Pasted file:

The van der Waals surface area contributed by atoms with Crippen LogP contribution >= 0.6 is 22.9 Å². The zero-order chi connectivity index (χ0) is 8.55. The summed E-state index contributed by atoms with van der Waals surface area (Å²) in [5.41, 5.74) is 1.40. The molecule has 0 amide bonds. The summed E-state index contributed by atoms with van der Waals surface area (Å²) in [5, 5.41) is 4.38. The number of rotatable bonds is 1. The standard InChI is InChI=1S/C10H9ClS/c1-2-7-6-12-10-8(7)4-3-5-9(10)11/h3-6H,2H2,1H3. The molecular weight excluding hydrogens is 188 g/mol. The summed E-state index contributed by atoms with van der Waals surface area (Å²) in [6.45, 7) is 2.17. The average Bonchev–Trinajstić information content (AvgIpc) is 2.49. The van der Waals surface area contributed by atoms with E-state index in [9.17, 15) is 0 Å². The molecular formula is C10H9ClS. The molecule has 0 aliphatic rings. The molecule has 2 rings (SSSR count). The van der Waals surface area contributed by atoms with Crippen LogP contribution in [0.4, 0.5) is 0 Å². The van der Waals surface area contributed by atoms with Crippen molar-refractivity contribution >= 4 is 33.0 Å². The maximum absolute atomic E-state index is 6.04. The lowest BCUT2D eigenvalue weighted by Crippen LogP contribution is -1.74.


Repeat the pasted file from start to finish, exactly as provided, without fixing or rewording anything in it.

The van der Waals surface area contributed by atoms with Crippen LogP contribution >= 0.6 is 22.9 Å². The zero-order chi connectivity index (χ0) is 8.55. The summed E-state index contributed by atoms with van der Waals surface area (Å²) in [5.41, 5.74) is 1.40. The molecule has 0 amide bonds. The summed E-state index contributed by atoms with van der Waals surface area (Å²) in [5, 5.41) is 4.38. The number of rotatable bonds is 1. The standard InChI is InChI=1S/C10H9ClS/c1-2-7-6-12-10-8(7)4-3-5-9(10)11/h3-6H,2H2,1H3. The molecular weight excluding hydrogens is 188 g/mol. The summed E-state index contributed by atoms with van der Waals surface area (Å²) in [6.45, 7) is 2.17. The average Bonchev–Trinajstić information content (AvgIpc) is 2.49. The van der Waals surface area contributed by atoms with E-state index in [9.17, 15) is 0 Å². The molecular formula is C10H9ClS. The molecule has 0 aliphatic rings. The molecule has 2 rings (SSSR count). The van der Waals surface area contributed by atoms with Crippen LogP contribution in [0.4, 0.5) is 0 Å². The van der Waals surface area contributed by atoms with Crippen molar-refractivity contribution >= 4 is 33.0 Å². The maximum absolute atomic E-state index is 6.04. The lowest BCUT2D eigenvalue weighted by Crippen LogP contribution is -1.74.